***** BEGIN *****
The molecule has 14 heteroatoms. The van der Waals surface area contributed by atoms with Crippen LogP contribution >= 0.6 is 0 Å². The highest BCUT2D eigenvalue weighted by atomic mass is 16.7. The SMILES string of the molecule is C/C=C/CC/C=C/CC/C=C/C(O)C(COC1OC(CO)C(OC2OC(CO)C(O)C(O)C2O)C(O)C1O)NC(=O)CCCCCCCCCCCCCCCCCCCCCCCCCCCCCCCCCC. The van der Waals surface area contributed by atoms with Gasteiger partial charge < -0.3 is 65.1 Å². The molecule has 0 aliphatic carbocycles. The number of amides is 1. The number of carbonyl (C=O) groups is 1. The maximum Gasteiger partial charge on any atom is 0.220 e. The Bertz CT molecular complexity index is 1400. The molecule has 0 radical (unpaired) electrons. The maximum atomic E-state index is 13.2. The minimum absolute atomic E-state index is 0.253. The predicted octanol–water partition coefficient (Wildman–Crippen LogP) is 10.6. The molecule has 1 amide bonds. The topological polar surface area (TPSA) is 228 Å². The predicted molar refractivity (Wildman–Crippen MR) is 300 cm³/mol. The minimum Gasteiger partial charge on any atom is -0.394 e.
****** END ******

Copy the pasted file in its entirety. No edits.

The molecule has 14 heteroatoms. The van der Waals surface area contributed by atoms with Crippen LogP contribution >= 0.6 is 0 Å². The highest BCUT2D eigenvalue weighted by atomic mass is 16.7. The SMILES string of the molecule is C/C=C/CC/C=C/CC/C=C/C(O)C(COC1OC(CO)C(OC2OC(CO)C(O)C(O)C2O)C(O)C1O)NC(=O)CCCCCCCCCCCCCCCCCCCCCCCCCCCCCCCCCC. The van der Waals surface area contributed by atoms with Gasteiger partial charge < -0.3 is 65.1 Å². The molecule has 0 aliphatic carbocycles. The number of amides is 1. The number of carbonyl (C=O) groups is 1. The maximum Gasteiger partial charge on any atom is 0.220 e. The Bertz CT molecular complexity index is 1400. The molecule has 0 radical (unpaired) electrons. The maximum atomic E-state index is 13.2. The minimum absolute atomic E-state index is 0.253. The predicted octanol–water partition coefficient (Wildman–Crippen LogP) is 10.6. The molecule has 1 amide bonds. The topological polar surface area (TPSA) is 228 Å². The predicted molar refractivity (Wildman–Crippen MR) is 300 cm³/mol. The minimum Gasteiger partial charge on any atom is -0.394 e.